In praise of the master shot

Today's Hockey Rodent (no permalink) talks about how hockey is, generally, best covered in the wide shot:

The line of Petr Nedved centering Jan Hlavac and Radek Dvorak scored at moments which were very easy to predict and it wasn't because they scored more than ninety times that season.

It was because they scored their goals almost universally by motion - dizzying the opposition to the point that one of them would find himself totally free to receive a pass and whip it home.

My belabored point here is that the appreciation for that kind of play requires a wide angle perspective of the attacking zone.

Heck, appreciation for any odd-man rush demands a lofty perspective.

I post this not only because I agree with the Rodent, which I do, but also because in comedy I also love the wide, or master, shot. Not to be dogmatic about it -- you need closeups in comedy more than in hockey -- but great comic actors are often reactors and I like to see the whole situation.

Considering it some more, I realize I'm thinking more about scenes with two people. The really big master with a lot of people in a room can get diffuse, but this generally isn't the case in a two-shot. And while, in an emotional scene, you get a lot of information from that tight close-up, you're usually not going for the same effect in comedy.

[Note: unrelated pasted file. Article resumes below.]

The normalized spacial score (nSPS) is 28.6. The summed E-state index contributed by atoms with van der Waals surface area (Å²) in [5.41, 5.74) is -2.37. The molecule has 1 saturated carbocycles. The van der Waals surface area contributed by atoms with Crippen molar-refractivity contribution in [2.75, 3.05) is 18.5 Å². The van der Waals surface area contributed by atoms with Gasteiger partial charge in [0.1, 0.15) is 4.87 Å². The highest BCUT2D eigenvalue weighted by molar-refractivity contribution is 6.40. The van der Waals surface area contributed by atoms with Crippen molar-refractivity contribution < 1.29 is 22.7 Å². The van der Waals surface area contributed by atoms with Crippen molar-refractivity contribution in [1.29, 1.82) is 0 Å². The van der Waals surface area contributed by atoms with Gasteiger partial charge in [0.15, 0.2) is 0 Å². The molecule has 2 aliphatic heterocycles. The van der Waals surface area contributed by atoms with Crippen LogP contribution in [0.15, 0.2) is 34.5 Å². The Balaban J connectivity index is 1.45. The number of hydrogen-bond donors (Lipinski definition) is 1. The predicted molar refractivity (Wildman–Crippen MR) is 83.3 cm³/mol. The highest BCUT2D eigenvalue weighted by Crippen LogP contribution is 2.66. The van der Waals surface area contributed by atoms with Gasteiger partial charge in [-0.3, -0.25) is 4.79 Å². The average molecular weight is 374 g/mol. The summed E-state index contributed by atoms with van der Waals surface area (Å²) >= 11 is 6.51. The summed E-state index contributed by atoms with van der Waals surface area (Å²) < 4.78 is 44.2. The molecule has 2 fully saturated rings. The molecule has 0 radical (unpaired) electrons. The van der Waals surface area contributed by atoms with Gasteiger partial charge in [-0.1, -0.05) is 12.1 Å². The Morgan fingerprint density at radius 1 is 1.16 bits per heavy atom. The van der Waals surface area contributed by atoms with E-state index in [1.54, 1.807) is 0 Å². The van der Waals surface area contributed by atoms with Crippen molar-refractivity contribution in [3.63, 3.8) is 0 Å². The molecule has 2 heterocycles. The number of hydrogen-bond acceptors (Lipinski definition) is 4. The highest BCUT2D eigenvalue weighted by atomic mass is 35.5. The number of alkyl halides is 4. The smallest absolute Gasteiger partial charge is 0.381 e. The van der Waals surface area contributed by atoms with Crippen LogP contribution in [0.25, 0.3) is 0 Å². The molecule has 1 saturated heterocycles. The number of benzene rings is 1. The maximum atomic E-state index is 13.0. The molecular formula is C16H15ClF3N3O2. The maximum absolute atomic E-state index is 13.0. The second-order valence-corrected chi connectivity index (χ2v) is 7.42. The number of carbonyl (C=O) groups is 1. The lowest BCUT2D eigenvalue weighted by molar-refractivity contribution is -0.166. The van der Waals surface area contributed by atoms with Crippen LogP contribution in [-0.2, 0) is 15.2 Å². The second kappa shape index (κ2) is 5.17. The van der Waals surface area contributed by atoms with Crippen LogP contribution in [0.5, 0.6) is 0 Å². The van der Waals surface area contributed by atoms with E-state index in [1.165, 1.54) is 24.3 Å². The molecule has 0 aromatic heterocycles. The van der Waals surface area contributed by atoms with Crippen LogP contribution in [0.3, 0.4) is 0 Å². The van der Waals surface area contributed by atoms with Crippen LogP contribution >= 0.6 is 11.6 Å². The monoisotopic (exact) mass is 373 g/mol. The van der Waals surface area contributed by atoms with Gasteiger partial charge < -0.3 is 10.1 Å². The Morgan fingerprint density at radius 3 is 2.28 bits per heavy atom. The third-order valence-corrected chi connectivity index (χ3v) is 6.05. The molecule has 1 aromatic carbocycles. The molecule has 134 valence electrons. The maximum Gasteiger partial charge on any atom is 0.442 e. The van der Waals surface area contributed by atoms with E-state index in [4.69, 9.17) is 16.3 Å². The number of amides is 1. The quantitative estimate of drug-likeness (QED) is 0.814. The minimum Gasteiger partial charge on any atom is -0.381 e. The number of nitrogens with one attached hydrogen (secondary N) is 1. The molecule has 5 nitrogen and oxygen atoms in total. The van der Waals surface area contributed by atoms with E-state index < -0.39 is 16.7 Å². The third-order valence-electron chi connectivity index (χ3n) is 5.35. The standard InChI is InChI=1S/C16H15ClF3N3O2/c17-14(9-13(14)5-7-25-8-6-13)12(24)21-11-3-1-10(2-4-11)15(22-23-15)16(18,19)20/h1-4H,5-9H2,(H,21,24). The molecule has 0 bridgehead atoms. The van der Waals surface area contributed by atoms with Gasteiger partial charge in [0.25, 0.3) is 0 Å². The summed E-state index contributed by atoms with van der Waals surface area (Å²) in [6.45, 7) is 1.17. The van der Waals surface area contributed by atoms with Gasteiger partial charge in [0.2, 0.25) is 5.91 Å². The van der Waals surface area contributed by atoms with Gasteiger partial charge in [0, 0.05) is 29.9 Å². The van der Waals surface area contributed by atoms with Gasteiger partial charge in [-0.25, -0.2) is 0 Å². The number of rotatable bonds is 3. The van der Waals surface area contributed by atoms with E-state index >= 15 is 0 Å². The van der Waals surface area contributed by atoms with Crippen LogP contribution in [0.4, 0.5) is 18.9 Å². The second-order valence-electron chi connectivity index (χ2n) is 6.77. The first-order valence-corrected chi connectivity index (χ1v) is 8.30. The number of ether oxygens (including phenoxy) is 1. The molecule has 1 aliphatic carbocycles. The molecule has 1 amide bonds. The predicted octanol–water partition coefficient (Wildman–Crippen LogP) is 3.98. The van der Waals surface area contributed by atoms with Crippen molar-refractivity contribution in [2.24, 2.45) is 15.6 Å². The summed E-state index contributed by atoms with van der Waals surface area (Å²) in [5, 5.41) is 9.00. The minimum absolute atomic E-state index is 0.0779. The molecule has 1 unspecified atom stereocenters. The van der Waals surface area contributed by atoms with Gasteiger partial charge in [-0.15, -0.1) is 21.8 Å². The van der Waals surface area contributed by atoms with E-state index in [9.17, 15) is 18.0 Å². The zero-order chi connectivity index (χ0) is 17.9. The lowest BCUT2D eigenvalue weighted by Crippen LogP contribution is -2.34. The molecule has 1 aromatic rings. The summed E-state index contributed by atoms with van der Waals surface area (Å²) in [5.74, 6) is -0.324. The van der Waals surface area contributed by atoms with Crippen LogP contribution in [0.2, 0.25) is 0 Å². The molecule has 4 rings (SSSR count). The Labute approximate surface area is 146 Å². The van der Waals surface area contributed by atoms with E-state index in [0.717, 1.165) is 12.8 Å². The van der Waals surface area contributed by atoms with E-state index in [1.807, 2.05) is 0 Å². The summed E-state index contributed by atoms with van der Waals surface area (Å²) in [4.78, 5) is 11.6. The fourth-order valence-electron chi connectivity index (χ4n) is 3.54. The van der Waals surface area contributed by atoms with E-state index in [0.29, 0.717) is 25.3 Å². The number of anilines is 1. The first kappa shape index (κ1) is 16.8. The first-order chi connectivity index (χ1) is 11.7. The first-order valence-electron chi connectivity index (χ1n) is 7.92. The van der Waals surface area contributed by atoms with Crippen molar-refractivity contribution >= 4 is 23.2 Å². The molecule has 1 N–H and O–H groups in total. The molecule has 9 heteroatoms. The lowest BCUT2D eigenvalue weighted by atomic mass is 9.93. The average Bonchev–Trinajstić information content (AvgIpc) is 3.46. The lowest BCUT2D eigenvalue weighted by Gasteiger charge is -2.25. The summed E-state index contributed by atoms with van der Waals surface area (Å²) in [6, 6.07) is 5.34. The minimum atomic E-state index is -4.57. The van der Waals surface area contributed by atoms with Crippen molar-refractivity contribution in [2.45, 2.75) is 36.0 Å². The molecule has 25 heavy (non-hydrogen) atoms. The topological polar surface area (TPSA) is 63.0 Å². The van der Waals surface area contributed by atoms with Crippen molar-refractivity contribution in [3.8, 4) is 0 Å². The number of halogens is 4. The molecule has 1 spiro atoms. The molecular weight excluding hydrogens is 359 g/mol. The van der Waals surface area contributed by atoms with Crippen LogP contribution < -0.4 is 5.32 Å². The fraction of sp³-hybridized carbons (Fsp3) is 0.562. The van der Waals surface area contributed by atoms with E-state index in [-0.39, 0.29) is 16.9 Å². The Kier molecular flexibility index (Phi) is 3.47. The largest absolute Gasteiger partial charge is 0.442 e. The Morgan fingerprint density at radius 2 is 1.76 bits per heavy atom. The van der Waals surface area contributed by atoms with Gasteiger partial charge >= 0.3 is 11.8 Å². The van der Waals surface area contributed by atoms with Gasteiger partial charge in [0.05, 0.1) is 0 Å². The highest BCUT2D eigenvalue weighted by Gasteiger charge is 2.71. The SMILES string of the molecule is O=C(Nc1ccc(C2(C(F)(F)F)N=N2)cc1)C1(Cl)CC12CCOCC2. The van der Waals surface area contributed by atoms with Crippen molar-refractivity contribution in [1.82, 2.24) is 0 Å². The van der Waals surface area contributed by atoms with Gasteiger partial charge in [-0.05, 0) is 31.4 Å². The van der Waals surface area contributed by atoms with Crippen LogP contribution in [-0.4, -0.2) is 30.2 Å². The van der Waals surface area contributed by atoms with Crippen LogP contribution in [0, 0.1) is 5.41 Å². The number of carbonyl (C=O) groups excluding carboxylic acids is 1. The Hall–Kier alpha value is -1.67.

I guess all I'm complaining about is that thing you see, mostly in movies, where it's single/single/single/single. Even in dramatic scenes you start to lose the effect the two characters are having on each other.

And yes, I am aware that this rule of thumb can be broken by a fine director, which I could never be. It's just a prejudice, that's all. Let's just agree that crazy camera angles haven't saved hockey and leave it at that.

1 comment:

llq said...

I agree with many points. But in some areas, I feel we need to be more aggressive. Just my opinion. Love ya. quinceanera dresses buy louboutin shoes. Hot Sale